Are Sunscreens a Cancer Risk?

Sunscreen Cancer Risk

Sunscreen Cancer Risk

The message has been clear in recent years – use sunscreen to avoid skin cancer. It seemed like common sense to follow this advice because of the thousands of people who die from skin cancer every year. The three main types of skin cancer are basal cell carcinoma, squamous cell carcinoma and malignant melanoma. Melanoma, the least common form is skin cancer, is also the most aggressive form of skin cancer and can become fatal very rapidly.

Because of widespread media campaigns by public health organizations and sunscreen companies, it became commonplace to use sunscreen products when in the sun, even for as little as 20 minutes. However in recent years some debate has arisen over how effective these sunscreen products are, and if the sunscreen products themselves present a cancer risk.

Questions on the effectiveness of Sunscreen

It has been suggested that sunscreens only protect against UVB protection and not the more dangerous UVA component of the spectrum. Because people who are wearing sunscreen believe they are safe in the sun, they are inclined to spend more time in it. Because of the additional time in the sun and lack of UVA protection, it has been suggested that individuals may be putting themselves at risk of developing melanoma.

Sunscreen may be in fact effective for protecting against the more common basal cell carcinoma, squamous cell carcinoma, but is not effective at preventing malignant melanoma. Some studies have actually demonstrated that melanoma rates have been higher in people who used sunscreen compared to those who don’t. However you have to consider whether this has been impacted by the actual period of time spent in the sun. Also the fact that fair skinned people (who are prone to skin cancer) are more likely to be in the sunscreen users category.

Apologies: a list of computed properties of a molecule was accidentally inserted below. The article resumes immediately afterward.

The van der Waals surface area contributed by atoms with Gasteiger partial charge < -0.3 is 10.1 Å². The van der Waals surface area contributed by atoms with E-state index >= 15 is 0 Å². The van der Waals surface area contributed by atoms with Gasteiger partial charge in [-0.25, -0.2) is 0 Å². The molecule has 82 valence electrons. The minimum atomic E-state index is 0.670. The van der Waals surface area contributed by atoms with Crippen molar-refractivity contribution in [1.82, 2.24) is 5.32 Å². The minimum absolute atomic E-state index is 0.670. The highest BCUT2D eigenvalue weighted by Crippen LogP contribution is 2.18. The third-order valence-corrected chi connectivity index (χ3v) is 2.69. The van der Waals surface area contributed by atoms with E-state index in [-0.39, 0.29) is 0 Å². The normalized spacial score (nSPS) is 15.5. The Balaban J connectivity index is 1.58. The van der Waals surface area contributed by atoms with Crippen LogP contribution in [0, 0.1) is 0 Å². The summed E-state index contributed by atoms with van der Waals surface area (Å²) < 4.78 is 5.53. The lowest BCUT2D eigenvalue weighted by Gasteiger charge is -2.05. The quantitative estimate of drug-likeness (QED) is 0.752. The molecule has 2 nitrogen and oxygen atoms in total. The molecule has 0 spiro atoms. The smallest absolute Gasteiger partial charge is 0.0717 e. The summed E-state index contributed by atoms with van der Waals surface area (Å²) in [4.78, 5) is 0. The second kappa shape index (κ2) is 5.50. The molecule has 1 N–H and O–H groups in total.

Other studies suggest that because the sunscreens are blocking UVB, they are preventing the body from adapting to the level of sunlight and allowing the UVA to penetrate unchecked. When exposed to the sun the body will create a photoprotectant called melanin to stop the sun deeply penetrating and damaging the skin – that is what call a “tan”. If melanin is not generated because the UVB is blocked, the UVA can bypass the sunscreen and enter the skin more easily because it has no low levels of melanin.

Keep in mind that melanoma is responsible for around 75% of all skin cancer deaths. A number of studies on mice have found that the use of sunscreen delays or prevents the more common forms of skin cancer, but does not reduce the risk of melanoma.

Sunscreen ingredients risks

It has also been suggested that the actual ingredients of some sunscreens is a cancer risk. Studies have suggested that when rubbed into the skin, 1% and 10% is absorbed into the body. This may be of concern when you consider the fact that some sunscreens have ingredients including octyl methoxycinnamate, benzophenone, oxybenzone,and octocrylene which are potentially carcinogenic.

Of those chemicals – benzophenone, oxybenzone,and octocrylene have been demonstrated to increase the number of reactive oxygen species and free radicals when exposed to UVA. That can damage DNA and lead to cancer.

Additionally, there have been toxicity studies at Missouri S&T by Dr. Yinfa Ma and Qingbo Yang which suggest the zinc oxide in sunscreens react with sunlight in a dangerous way. They found that the zinc oxide undergoes a chemical reaction that may release unstable molecules known as free radicals. The free radicals attempt to bond with other molecules and can damage DNA as well as increase the risk of cancer. However the researchers said that despite their findings, they would suggest continuing to wear sunscreen.

Other studies have also highlighted similar concerns. A study in 1999 demonstrated that there could be pathogenic cytotoxicity and carcinogenicity risks from micronized metals like titanium or zinc oxide found in sunscreens. That is the tiny particles of metal entering your body and potentially causing cancer.

Over time as the skin absorbs more of the metal and chemicals there could also be increased risk.

Vitamin D Deficiency

There is also a risk of vitamin D deficiency from the continual use of sunscreen. Studies have found that even in countries with sunny climates, like Australia, many people are vitamin D deficient. While hotly contested, some research indicates that vitamin D might play an important role in reducing cancer mortality rates.

What to do?

The best solution is to get the right amount of sun exposure and use sunscreens which avoid the worst chemicals mentioned earlier. You should continue to use sunscreen, but don’t assume that having a sunscreen on means you can stay in the sun for hours. If the warnings about UVA and melanoma are accurate, you need to limit sun exposure to a sensible amount. You should also use UV resistant clothing in conjunction with a good sunscreen if you intend on being in the sun for a long period. The best bet is to limit sun exposure to periods of 30 minutes and not during high UV times of the day.


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